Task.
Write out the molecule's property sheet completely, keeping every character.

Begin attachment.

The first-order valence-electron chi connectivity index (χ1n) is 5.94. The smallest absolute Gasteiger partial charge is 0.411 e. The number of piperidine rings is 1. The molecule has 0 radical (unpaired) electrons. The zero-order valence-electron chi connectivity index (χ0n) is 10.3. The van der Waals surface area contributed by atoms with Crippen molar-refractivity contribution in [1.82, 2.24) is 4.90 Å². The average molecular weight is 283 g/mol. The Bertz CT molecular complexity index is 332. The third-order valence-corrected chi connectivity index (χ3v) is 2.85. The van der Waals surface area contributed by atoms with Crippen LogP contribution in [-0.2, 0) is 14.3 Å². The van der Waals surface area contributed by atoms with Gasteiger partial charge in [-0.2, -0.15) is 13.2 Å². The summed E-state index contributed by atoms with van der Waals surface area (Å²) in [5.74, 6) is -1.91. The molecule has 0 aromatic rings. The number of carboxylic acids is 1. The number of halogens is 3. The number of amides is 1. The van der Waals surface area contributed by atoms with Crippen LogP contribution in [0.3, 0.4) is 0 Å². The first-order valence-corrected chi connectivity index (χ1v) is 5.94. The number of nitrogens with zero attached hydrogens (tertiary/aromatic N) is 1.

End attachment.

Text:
The first-order valence-electron chi connectivity index (χ1n) is 5.94. The smallest absolute Gasteiger partial charge is 0.411 e. The number of piperidine rings is 1. The molecule has 0 radical (unpaired) electrons. The zero-order valence-electron chi connectivity index (χ0n) is 10.3. The van der Waals surface area contributed by atoms with Crippen molar-refractivity contribution in [1.82, 2.24) is 4.90 Å². The average molecular weight is 283 g/mol. The Bertz CT molecular complexity index is 332. The third-order valence-corrected chi connectivity index (χ3v) is 2.85. The van der Waals surface area contributed by atoms with Crippen LogP contribution in [-0.2, 0) is 14.3 Å². The van der Waals surface area contributed by atoms with Gasteiger partial charge in [-0.2, -0.15) is 13.2 Å². The summed E-state index contributed by atoms with van der Waals surface area (Å²) in [5.74, 6) is -1.91. The molecule has 0 aromatic rings. The number of carboxylic acids is 1. The number of halogens is 3. The number of amides is 1. The van der Waals surface area contributed by atoms with Crippen LogP contribution in [0.3, 0.4) is 0 Å². The first-order valence-corrected chi connectivity index (χ1v) is 5.94. The number of nitrogens with zero attached hydrogens (tertiary/aromatic N) is 1.